The top five worst WFH habits being brought into the office

New research* from Kadence has revealed the bad habits that people are noticing in their colleagues since returning to the office.

While many workers have become used to working from home over the past 18 months, the survey of 2,000 UK and US office workers suggests that some forget that they’re not at home. From not using deodorant and picking their nose, to smoking whilst working and loud knuckle cracking, people have brought a variety of less than desirable behaviours back to the office – and it’s not going unnoticed by their co-workers.

The top five bad habits that workers have noticed in their colleagues since the return to the office are: 

  1. Ignoring colleagues (not realising they’re being talked to)
  2. Talking out loud to themselves
  3. Swearing
  4. Humming 
  5. Burping 

What’s more, the research from future of work specialist Kadence revealed that the same workers confess to an almost identical list of their own bad behaviours. With this heightened sense of awareness, it comes as no surprise that some people are feeling anxious about re-engaging with their co-workers and may not immediately settle back into an office environment. 

When asked what worried them most about the return to the office, respondents cited things like office etiquette around Covid, leaving pets at home and even remembering to wear a bra. However, the top five worries were: 

  1. What to wear every day 
  2. Office politics
  3. The commute 
  4. Body image 
  5. Socialising 

Despite this, workers are still looking forward to working with their colleagues in person again. More than half of the respondents said they would prefer to have more face-to-face meetings to cut down on the number of calls and video meetings (51%), and 40% also wanted to have the tools to find and book meeting spaces easily.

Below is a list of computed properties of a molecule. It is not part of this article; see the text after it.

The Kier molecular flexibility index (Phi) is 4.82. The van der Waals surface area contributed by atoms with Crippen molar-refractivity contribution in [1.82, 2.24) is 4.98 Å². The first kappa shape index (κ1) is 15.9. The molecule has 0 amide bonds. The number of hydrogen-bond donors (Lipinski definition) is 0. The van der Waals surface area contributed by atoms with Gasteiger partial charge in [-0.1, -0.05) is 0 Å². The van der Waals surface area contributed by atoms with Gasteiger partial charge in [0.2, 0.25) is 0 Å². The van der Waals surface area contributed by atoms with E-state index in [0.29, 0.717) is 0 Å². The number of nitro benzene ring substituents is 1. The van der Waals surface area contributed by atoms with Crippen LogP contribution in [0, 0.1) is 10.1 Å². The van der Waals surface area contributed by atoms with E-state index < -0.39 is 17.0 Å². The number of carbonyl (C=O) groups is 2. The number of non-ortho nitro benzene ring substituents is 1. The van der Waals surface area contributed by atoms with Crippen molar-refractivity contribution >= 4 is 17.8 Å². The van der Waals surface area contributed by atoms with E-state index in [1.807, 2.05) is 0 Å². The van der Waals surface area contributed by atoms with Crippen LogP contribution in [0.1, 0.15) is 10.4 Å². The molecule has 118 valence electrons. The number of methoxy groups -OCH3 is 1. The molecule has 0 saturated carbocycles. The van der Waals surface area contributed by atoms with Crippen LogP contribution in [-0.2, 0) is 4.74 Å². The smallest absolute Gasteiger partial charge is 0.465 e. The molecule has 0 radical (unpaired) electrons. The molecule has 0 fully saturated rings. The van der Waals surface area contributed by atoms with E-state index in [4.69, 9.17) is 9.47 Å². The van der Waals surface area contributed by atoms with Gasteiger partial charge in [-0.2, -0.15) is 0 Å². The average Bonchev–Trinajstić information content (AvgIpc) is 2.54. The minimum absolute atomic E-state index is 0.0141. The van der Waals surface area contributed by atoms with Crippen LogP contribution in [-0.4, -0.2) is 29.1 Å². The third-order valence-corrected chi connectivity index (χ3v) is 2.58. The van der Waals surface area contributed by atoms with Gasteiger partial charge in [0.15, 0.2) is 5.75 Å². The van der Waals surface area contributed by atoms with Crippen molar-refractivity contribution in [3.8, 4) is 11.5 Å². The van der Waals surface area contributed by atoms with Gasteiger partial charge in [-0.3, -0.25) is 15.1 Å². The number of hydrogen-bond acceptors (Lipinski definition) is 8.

Dan Bladen, CEO and founder of Kadence comments: “The context of working from a private space at home is very different to being surrounded by co-workers in the office. There is a sense of freedom in not having to conform to social rules and norms, and given the length of time people have spent working entirely remotely, who can blame them!

“9 out of 10 companies are starting to embrace a hybrid approach, combining the best of both remote and in-person work. As we move into this new phase, employees need flexibility, trust and autonomy. Patience will be required as we all re-adjust, this change is going to happen over months and years, not days and weeks, but employees and companies both want choice and that means going hybrid.”

Author: Editorial Team

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